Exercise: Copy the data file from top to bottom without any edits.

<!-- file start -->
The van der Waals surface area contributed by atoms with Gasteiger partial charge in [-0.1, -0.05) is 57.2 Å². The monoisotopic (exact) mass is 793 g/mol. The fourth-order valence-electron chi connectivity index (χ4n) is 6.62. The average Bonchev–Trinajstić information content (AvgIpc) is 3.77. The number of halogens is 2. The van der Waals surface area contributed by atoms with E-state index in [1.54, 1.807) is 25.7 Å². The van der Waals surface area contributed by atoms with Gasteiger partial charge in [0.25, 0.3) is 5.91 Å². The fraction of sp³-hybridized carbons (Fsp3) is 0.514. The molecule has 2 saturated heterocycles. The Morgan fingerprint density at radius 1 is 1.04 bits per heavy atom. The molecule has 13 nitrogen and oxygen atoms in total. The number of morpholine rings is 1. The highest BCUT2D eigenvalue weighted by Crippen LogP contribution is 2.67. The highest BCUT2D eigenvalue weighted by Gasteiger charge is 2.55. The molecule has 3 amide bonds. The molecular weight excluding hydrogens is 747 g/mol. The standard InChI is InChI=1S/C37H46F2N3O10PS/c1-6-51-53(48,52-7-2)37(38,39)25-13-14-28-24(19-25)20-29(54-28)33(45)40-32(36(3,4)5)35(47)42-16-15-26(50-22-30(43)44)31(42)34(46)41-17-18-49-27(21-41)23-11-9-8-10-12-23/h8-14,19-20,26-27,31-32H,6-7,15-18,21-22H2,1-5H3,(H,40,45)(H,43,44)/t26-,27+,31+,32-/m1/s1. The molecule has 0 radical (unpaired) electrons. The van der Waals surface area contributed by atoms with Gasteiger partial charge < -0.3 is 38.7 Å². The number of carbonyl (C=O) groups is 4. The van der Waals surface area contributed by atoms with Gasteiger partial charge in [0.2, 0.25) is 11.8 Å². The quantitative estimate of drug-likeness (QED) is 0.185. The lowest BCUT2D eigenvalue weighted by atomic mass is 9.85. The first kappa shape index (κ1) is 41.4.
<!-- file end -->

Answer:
The van der Waals surface area contributed by atoms with Gasteiger partial charge in [-0.1, -0.05) is 57.2 Å². The monoisotopic (exact) mass is 793 g/mol. The fourth-order valence-electron chi connectivity index (χ4n) is 6.62. The average Bonchev–Trinajstić information content (AvgIpc) is 3.77. The number of halogens is 2. The van der Waals surface area contributed by atoms with E-state index in [1.54, 1.807) is 25.7 Å². The van der Waals surface area contributed by atoms with Gasteiger partial charge in [0.25, 0.3) is 5.91 Å². The fraction of sp³-hybridized carbons (Fsp3) is 0.514. The molecule has 2 saturated heterocycles. The Morgan fingerprint density at radius 1 is 1.04 bits per heavy atom. The molecule has 13 nitrogen and oxygen atoms in total. The number of morpholine rings is 1. The highest BCUT2D eigenvalue weighted by Crippen LogP contribution is 2.67. The highest BCUT2D eigenvalue weighted by Gasteiger charge is 2.55. The molecule has 3 amide bonds. The molecular weight excluding hydrogens is 747 g/mol. The standard InChI is InChI=1S/C37H46F2N3O10PS/c1-6-51-53(48,52-7-2)37(38,39)25-13-14-28-24(19-25)20-29(54-28)33(45)40-32(36(3,4)5)35(47)42-16-15-26(50-22-30(43)44)31(42)34(46)41-17-18-49-27(21-41)23-11-9-8-10-12-23/h8-14,19-20,26-27,31-32H,6-7,15-18,21-22H2,1-5H3,(H,40,45)(H,43,44)/t26-,27+,31+,32-/m1/s1. The molecule has 0 radical (unpaired) electrons. The van der Waals surface area contributed by atoms with Gasteiger partial charge < -0.3 is 38.7 Å². The number of carbonyl (C=O) groups is 4. The van der Waals surface area contributed by atoms with Gasteiger partial charge in [0.2, 0.25) is 11.8 Å². The quantitative estimate of drug-likeness (QED) is 0.185. The lowest BCUT2D eigenvalue weighted by atomic mass is 9.85. The first kappa shape index (κ1) is 41.4.